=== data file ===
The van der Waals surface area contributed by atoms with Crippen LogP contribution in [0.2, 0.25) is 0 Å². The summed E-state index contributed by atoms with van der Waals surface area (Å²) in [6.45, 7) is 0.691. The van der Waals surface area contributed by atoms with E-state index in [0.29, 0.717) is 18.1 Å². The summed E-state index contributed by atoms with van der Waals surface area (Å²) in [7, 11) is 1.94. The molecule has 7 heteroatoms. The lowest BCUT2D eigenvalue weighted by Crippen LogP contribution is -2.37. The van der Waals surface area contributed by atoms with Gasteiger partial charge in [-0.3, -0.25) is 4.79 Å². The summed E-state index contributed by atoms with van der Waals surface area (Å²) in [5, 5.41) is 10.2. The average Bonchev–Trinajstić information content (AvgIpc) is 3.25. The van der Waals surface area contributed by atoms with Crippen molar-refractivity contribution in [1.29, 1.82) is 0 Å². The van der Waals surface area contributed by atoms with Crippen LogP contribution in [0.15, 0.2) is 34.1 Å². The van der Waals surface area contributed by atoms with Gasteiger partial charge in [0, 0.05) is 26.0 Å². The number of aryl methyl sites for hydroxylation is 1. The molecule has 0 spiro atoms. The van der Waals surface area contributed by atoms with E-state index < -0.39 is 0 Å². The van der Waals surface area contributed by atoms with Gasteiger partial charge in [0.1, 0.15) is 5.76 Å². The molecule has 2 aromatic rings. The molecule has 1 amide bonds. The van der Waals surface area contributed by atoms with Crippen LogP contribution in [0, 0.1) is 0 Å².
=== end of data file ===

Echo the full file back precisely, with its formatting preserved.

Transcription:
The van der Waals surface area contributed by atoms with Crippen LogP contribution in [0.2, 0.25) is 0 Å². The summed E-state index contributed by atoms with van der Waals surface area (Å²) in [6.45, 7) is 0.691. The van der Waals surface area contributed by atoms with E-state index in [0.29, 0.717) is 18.1 Å². The summed E-state index contributed by atoms with van der Waals surface area (Å²) in [7, 11) is 1.94. The molecule has 7 heteroatoms. The lowest BCUT2D eigenvalue weighted by Crippen LogP contribution is -2.37. The van der Waals surface area contributed by atoms with Gasteiger partial charge in [-0.3, -0.25) is 4.79 Å². The summed E-state index contributed by atoms with van der Waals surface area (Å²) in [5, 5.41) is 10.2. The average Bonchev–Trinajstić information content (AvgIpc) is 3.25. The van der Waals surface area contributed by atoms with Crippen molar-refractivity contribution in [1.29, 1.82) is 0 Å². The van der Waals surface area contributed by atoms with Crippen LogP contribution in [0.15, 0.2) is 34.1 Å². The van der Waals surface area contributed by atoms with Gasteiger partial charge in [0, 0.05) is 26.0 Å². The number of aryl methyl sites for hydroxylation is 1. The molecule has 0 spiro atoms. The van der Waals surface area contributed by atoms with E-state index < -0.39 is 0 Å². The van der Waals surface area contributed by atoms with Gasteiger partial charge in [0.1, 0.15) is 5.76 Å². The molecule has 2 aromatic rings. The molecule has 1 amide bonds. The van der Waals surface area contributed by atoms with Crippen LogP contribution in [0, 0.1) is 0 Å².